We’ve learned to accept the fact that we are now living in a Blade Runner-like reality, where automatons masquerade as humans and mobile apps are being designed for the purpose of destroying our free will and transforming us into playthings for our digital overlords. Or maybe we’re just being paranoid.
Anyway, there are certain futuristic services and devices that are becoming overdone, and the one we’re going to discuss today is the quick response (QR) code. QR codes are the markers that manufacturers want displayed on their packaging so that people with the appropriate mobile phone applications can scan them and be routed to whatever website that will explain the product’s finer details. QR codes can also be used for hip and ironic tattoos that will be considered incredibly original for about 15 minutes.
Our problem with QR codes is that they can be thoroughly ugly. When you take a sleek and well-designed package and slap a QR code on it arbitrarily, it’s like taking a beautiful and elegant woman and putting her into a pair of sweatpants that say “Juicy” on the back. In other words, it seriously cheapens the product.
Fortunately, QR codes do not all have to be identical. There is quite a bit of design wiggle room when it comes to incorporating a QR code into the package concept. Allow us to explain further, would you?
Designer QR Codes
Yes, QR codes are working their way into galleries and exhibits. While barcodes can only incorporate a finite amount of information within its framework, QR codes can contain massive amounts of alphanumeric data and have a practically limitless number of design options. Color, for example. Excitingly, QR codes can be designed in colors other than black!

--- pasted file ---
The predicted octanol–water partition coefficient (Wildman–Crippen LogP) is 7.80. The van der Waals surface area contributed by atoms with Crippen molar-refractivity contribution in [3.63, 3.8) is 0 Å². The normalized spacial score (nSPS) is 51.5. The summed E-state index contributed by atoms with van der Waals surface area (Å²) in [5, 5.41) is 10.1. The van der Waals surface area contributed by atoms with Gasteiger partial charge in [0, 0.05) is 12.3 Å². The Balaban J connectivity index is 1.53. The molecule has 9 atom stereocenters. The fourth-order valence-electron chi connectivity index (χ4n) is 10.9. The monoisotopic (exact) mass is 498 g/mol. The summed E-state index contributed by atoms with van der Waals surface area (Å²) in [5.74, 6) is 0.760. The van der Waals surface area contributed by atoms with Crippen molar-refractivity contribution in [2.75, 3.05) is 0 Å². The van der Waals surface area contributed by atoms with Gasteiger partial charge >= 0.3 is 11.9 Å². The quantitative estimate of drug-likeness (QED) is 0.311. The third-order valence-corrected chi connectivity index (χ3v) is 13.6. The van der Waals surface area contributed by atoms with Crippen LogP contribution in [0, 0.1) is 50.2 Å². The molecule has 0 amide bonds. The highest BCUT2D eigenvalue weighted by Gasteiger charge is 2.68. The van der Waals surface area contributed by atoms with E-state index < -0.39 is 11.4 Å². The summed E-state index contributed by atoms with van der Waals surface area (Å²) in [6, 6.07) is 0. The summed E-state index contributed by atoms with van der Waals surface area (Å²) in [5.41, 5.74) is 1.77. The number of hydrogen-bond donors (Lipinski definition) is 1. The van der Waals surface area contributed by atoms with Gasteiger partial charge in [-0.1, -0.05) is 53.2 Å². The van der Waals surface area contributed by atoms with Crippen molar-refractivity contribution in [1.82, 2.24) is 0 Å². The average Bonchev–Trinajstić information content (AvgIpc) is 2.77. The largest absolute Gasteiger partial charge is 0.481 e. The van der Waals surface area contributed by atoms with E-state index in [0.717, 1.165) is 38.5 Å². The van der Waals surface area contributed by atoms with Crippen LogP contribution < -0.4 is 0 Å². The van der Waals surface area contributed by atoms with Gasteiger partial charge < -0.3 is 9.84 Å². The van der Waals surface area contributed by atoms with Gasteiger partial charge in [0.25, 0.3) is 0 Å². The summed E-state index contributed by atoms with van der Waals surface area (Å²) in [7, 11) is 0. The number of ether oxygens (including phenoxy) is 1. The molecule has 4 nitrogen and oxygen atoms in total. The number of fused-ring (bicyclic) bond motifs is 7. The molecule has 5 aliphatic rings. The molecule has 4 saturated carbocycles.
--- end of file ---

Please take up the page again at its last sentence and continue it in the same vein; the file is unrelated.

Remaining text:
Also, imagery can actually be incorporated into the codes, up to a point. In an ideal world, the imagery will be designed along with the coding itself, but it’s possible to lay design concepts throughout already established code if you follow a few basic rules:
- Remember to scan after every design addition to make sure that you can either correct or eliminate any problems that may develop if the code readability is compromised.
- Do not tamper with the border. The data must be kept separate from the image if the code is to scan properly. Step away from the border.
- Keep any imaging within the three corner squares. They are extremely important for reasons we’re sure you wouldn’t understand (we’re sure because we don’t fully understand, either. Kidding! We’re geniuses).
- Did you know that QR codes can be hand-drawn and still work? There are also zealots that have made functioning QR code crop circles. Not really a rule, we just thought it was cool.
QR Codes and Internet Marketing
Internet marketing is really the only type of marketing that matters anymore, and if you want to promote your business, having a QR code on your product is certainly a step in the right direction.
Of course, QR codes aren’t limited to the products themselves; they can be fashioned onto practically any advertising material: brochures, business cards, signage; the list goes on. Frankly, you’d be an idiot not to have your QR code imbedded on everything, up to and including your dental work.
Having aesthetically pleasing and/or interesting QR codes boosts your cache even higher. While we’re certainly proponents of keeping designs simple and unaffected, we’re okay with taking a few liberties with QR codes, so long as they don’t wind up completely overwhelming the design of your product.
We’ve seen QR codes made of M&Ms, with weird gradients and seizure-inducing textures. The point is: you want your QR code to entice people to scan it.
So, what have we learned today? We learned that the digital machines are coming for us in the near future. We learned that QR codes are the wave of the present and the future, and that only a fool would attempt to ignore that fact. We learned that QR codes can be manipulated into looking like works of art. Finally, we learned that in the world of Internet marketing, you need to use every weapon in your arsenal to crush your feeble competitors, even if it means paying some fool to press your QR code into some unsuspecting farmer’s crops.